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This article lists the various minor fictional characters who appear in The Case of the Toxic Spell Dump. Most appeared in only one scene, or had a very brief, unimportant speaking role that did not impact the plot, and never appeared again.

Cardinal of Angels CityEdit

The Cardinal for the Catholic diocese of Angels City was a stiff-necked man of Erse descent. He took the mortification of flesh and the will of God seriously, and refused to grant a cosmetic sorcery dispensation to a number of Thomas Brothers monks, who had been badly burned in a brutal arson fire.[1]

Cordero daughterEdit

In addition to her newborn son Jesus, Lupe Cordero had a toddler who looked just like her (b. ca. 1991).[2]

Samuel DillEdit

Samuel Dill was a lawyer from the firm of Elworthy, Frazer and Waite, representing the interests of the Devonshire Land Management Consortium. He objected, by telephone, to David Fisher confiscating dump records, but was unable to deny the validity of Judge Ruhollah's search warrant authorizing Fisher to do so.[3]

EricEdit

Eric was a bailiff in Judge Maximum Ruhollah's court. He was a large man of Swedish descent, and David Fisher could never remember his last name.[4]

David Fisher's brotherEdit

David Fisher's brother lived in Boston, Oregon with his two-year-old daughter.[5]

David Fisher's nieceEdit

David Fisher's niece (b. 1991) lived with her father in Boston, Oregon. Fisher thought of her on one occasion in 1993, when deciding he wasn't ready for fatherhood.[6]

Joe ForbesEdit

Joe Forbes was a reporter for Angels City Ethernet Station One News.

PeabodyEdit

Mr. Peabody was a markgraf in charge of consortiate relations at Devonshire Land Management Consortium. He had red hair, hairy ears, and supernaturally clean teeth. David Fisher found him to exude a mercenary nature, more concerned with liability than loyalty to clients.[7]

Colleen PfeifferEdit

Colleen Pfeiffer was a lawyer for Demondyne Consortium. Pfeiffer returned David Fisher's call to confirm that Demondyne's output in the Devonshire spell dump had been strictly in accordance with EPA regulations. She reminded Fisher that byproduct information could be valuable to competitors, also that Demondyne's work involved national defense and had to be concealed from potential enemies of the Confederated Provinces. Fisher assured her that the documents which the EPA had subpoenaed would be kept strictly confidential.[8]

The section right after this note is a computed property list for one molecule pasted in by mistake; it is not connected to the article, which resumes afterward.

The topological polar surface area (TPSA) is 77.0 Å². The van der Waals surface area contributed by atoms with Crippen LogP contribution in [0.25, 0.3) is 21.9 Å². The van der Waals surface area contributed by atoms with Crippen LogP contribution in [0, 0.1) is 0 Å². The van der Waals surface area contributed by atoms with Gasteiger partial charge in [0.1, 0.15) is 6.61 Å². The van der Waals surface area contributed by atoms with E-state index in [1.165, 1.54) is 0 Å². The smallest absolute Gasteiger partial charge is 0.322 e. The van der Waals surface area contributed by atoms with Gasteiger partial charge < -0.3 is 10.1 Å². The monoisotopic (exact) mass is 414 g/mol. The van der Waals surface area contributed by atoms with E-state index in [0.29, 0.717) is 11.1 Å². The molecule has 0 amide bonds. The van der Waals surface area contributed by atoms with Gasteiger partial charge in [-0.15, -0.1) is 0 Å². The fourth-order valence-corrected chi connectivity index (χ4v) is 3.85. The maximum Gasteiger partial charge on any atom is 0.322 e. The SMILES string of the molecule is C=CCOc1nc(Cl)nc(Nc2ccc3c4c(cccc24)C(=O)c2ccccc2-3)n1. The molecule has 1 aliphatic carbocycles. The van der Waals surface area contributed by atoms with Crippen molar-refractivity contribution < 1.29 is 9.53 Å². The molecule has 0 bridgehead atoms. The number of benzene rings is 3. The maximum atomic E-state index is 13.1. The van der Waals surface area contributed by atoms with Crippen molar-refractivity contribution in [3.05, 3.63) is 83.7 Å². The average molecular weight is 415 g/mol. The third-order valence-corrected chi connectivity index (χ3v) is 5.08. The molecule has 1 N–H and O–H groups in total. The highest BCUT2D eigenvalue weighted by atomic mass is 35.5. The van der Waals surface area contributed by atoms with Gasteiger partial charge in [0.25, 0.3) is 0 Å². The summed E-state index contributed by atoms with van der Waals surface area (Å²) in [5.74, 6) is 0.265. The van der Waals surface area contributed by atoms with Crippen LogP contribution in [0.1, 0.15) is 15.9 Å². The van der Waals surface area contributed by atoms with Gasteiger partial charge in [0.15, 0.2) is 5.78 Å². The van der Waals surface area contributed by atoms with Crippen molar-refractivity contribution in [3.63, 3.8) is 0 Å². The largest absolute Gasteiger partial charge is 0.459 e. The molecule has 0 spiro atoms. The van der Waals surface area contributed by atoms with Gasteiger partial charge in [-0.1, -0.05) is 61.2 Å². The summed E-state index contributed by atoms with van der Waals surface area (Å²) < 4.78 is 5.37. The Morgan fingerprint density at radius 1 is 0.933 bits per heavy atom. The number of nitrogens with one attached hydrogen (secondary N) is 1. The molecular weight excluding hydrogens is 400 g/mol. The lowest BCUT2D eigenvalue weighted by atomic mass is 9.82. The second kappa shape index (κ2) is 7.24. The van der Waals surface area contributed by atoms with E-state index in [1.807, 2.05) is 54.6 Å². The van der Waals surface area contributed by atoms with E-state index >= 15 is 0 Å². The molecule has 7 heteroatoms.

Maximum RuhollahEdit

Qadi Ruhollah was a Confederal judge in the Angels City area. His reputation for strict adherence to the law earned him the nickname "Maximum Ruhollah".[9] He'd been born in Persia, and fled the country c. 1953 after the secularists seized power for a time, settling in the Confederated Provinces.[10] As a judge, he developed a reputation for fairness to the innocent and wrath towards even the little bit guilty.[11]

During his investigation of the apsychic births surrounding the Devonshire dump, EPAgent David Fisher requested Judge Ruhollah issue a search warrant of the company's records. After listening to Fisher's oral outline and reviewing Fisher's supporting documents, Ruhollah was disturbed by the possibility that the dump was causing apsychia, and concluded that Fisher's cause was worthy and just, and issued the warrant to Fisher.[12]

However during the course of his investigation, Fisher discovered that the warrant Ruhollah issued was overly broad not so broad as to make it illegal, but it was close.[13] Later, Ruhollah also issued a show-cause order when the Consortium attempted to block the original warrant.[14]

Ruhollah was quite old, with a long white beard, a nose like a promontory, and, in the words of Fisher, had "eyes that have seen everything and disapproved of most of it."[15]

See alsoEdit

ReferencesEdit

  1. Ibid., pgs. 97-98, 168.
  2. Ibid., p. 115-116.
  3. Ibid., p. 48-49.
  4. Ibid., p. 38.
  5. Ibid., p. 101.
  6. Ibid., p. 101.
  7. Ibid., p. 85.
  8. Ibid., pgs. 50-51.
  9. Ibid., loc. 494, ebook.
  10. Ibid, loc. 673.
  11. Ibid., loc. 663.
  12. Ibid., loc. 673-683.
  13. Ibid., loc. 851.
  14. Ibid. loc. 4046.
  15. Ibid., loc. 663.
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